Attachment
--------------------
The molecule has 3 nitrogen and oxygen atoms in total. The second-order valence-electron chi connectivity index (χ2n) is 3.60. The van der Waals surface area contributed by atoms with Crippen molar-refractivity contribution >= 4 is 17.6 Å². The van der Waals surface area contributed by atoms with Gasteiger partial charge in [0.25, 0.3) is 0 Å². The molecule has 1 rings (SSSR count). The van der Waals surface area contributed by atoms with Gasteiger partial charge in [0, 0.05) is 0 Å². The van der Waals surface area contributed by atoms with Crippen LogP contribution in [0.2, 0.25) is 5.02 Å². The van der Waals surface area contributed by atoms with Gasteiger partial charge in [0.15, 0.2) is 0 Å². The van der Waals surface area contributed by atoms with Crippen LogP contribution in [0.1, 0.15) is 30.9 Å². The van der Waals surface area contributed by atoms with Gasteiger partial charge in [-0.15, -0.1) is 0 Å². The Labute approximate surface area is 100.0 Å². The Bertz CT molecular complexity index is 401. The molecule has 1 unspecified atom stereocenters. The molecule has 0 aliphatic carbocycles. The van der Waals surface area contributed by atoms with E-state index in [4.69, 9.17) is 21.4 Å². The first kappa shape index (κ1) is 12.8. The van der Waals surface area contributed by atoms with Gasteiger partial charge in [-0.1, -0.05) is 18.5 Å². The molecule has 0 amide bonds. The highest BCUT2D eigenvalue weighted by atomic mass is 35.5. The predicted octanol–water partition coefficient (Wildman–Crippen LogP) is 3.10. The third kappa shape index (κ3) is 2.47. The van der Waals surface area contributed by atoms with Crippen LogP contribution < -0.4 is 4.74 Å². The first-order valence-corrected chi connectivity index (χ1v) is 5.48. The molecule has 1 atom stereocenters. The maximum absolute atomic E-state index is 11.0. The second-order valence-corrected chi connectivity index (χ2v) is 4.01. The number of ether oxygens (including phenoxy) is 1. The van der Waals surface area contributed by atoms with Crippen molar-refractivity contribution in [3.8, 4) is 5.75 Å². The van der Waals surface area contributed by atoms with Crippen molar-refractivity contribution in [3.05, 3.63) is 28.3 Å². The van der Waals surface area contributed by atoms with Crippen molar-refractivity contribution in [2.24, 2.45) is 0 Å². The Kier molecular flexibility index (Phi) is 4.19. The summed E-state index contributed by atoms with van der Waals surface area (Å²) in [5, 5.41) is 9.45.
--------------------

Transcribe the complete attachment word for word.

The molecule has 3 nitrogen and oxygen atoms in total. The second-order valence-electron chi connectivity index (χ2n) is 3.60. The van der Waals surface area contributed by atoms with Crippen molar-refractivity contribution >= 4 is 17.6 Å². The van der Waals surface area contributed by atoms with Gasteiger partial charge in [0.25, 0.3) is 0 Å². The molecule has 1 rings (SSSR count). The van der Waals surface area contributed by atoms with Gasteiger partial charge in [0, 0.05) is 0 Å². The van der Waals surface area contributed by atoms with Crippen LogP contribution in [0.2, 0.25) is 5.02 Å². The van der Waals surface area contributed by atoms with Gasteiger partial charge in [0.15, 0.2) is 0 Å². The van der Waals surface area contributed by atoms with Crippen LogP contribution in [0.1, 0.15) is 30.9 Å². The van der Waals surface area contributed by atoms with Gasteiger partial charge in [-0.15, -0.1) is 0 Å². The Labute approximate surface area is 100.0 Å². The Bertz CT molecular complexity index is 401. The molecule has 1 unspecified atom stereocenters. The molecule has 0 aliphatic carbocycles. The van der Waals surface area contributed by atoms with E-state index in [4.69, 9.17) is 21.4 Å². The first kappa shape index (κ1) is 12.8. The van der Waals surface area contributed by atoms with Gasteiger partial charge in [-0.1, -0.05) is 18.5 Å². The molecule has 0 amide bonds. The highest BCUT2D eigenvalue weighted by atomic mass is 35.5. The predicted octanol–water partition coefficient (Wildman–Crippen LogP) is 3.10. The third kappa shape index (κ3) is 2.47. The van der Waals surface area contributed by atoms with Crippen LogP contribution < -0.4 is 4.74 Å². The first-order valence-corrected chi connectivity index (χ1v) is 5.48. The molecule has 1 atom stereocenters. The maximum absolute atomic E-state index is 11.0. The second-order valence-corrected chi connectivity index (χ2v) is 4.01. The number of ether oxygens (including phenoxy) is 1. The van der Waals surface area contributed by atoms with Crippen molar-refractivity contribution in [3.8, 4) is 5.75 Å². The van der Waals surface area contributed by atoms with Crippen molar-refractivity contribution in [3.05, 3.63) is 28.3 Å². The van der Waals surface area contributed by atoms with Crippen molar-refractivity contribution in [2.24, 2.45) is 0 Å². The Kier molecular flexibility index (Phi) is 4.19. The summed E-state index contributed by atoms with van der Waals surface area (Å²) in [5, 5.41) is 9.45.